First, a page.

I’ve experienced this with my first novel, The Beggar’s Dance. I was half way through the first draft and the ending came to me. This is when I wrote a timeline to have a clear vision of where the characters were in the story. Once I’d done that everything fell in place on it’s own.

It is happening again with my next novel. So I’ve got the timeline done. Now it’s all about filling the blanks.

Photo: Me writing the timeline. I didn’t know that my dog, Zorro, was resting behind me. Glad my hubby took this picture

Sunday, March 27, 2016

Judge, 23rd Annual Writer’s Digest Self-Published Book Awards

I was very excited when I received a great review from  "Judge, 23rd Annual Writer’s Digest Self-Published Book Awards,” on my novel, The Beggar’s Dance:

The following is the judges's review:

Quote
The story opens with an intriguing and grabbing hook.

The plot is intriguing because it’s a foreign situation for us. We like Juma and we want to keep reading to see if he survives the streets. He grows through the loss of his mother and having to be on his own. We have great sympathy for Juma. His voice is just right for his age and situation, so we are intrigued by him. He tries to improve himself, makes mistakes and learns from them. Well done.

The voice of Juma is young and foreign, so it feels real and draws us in. It's clear you had a great heart for this story and it comes through in the writing.

The dictionary in the back is a nice touch and helpful. And I like that you still define the words within their context. The writing is clean and easy to read.
Unquote

Books are evaluated on a scale of 1 to 5, with 1 meaning “needs improvement” and 5 meaning “outstanding.” See below evaluation as received for The Beggar's Dance.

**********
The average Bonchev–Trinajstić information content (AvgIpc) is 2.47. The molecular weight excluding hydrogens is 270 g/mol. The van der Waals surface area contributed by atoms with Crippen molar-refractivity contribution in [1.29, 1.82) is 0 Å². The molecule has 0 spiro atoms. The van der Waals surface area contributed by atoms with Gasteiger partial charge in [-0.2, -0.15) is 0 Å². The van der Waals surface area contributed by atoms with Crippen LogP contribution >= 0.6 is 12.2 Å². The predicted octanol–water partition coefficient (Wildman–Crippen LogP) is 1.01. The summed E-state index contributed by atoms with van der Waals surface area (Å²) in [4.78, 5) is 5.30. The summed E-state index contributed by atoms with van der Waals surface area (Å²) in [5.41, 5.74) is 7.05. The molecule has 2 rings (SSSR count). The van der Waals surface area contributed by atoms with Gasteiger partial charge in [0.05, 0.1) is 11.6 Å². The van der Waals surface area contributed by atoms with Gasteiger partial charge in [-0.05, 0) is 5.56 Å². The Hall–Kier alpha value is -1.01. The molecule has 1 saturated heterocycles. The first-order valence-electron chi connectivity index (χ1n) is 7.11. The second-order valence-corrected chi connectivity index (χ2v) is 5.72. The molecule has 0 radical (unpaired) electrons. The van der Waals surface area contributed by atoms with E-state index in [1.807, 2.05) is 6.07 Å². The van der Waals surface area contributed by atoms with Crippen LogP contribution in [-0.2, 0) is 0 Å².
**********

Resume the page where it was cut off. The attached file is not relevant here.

Structure, Organization, and Pacing: 5
Spelling, Punctuation, and Grammar: 5
Plot and Story Appeal: 4
Character Appeal and Development: 4
Voice and Writing Style: 4

Monday, February 1, 2016

What inspired me to write my first Novel - The Beggar's Dance


When I was ten years old, growing up in Dar es Salaam, Tanzania, one evening, I watched a young boy (about eight years old) with his mother, begging. I wondered why I was in the comfort of a car, enjoying an icecream treat and he was on the sidewalk begging? I couldn’t understand so I went back to find him, but never saw him. For a very long time, I would think of him and try to figure out how he’d have spent his day and survived—not realizing that I was writing The Beggar’s Dance all along. It took me many years to understand that there was nothing special about me; I was just born lucky. This childhood encounter was the seed that led to the unfolding of Juma’s story.

The protagonist, Juma, is my imagination of a beggar I once met. He seeks freedom from the life of a beggar. It's his inner spirit that leads him on a journey of hope and survival.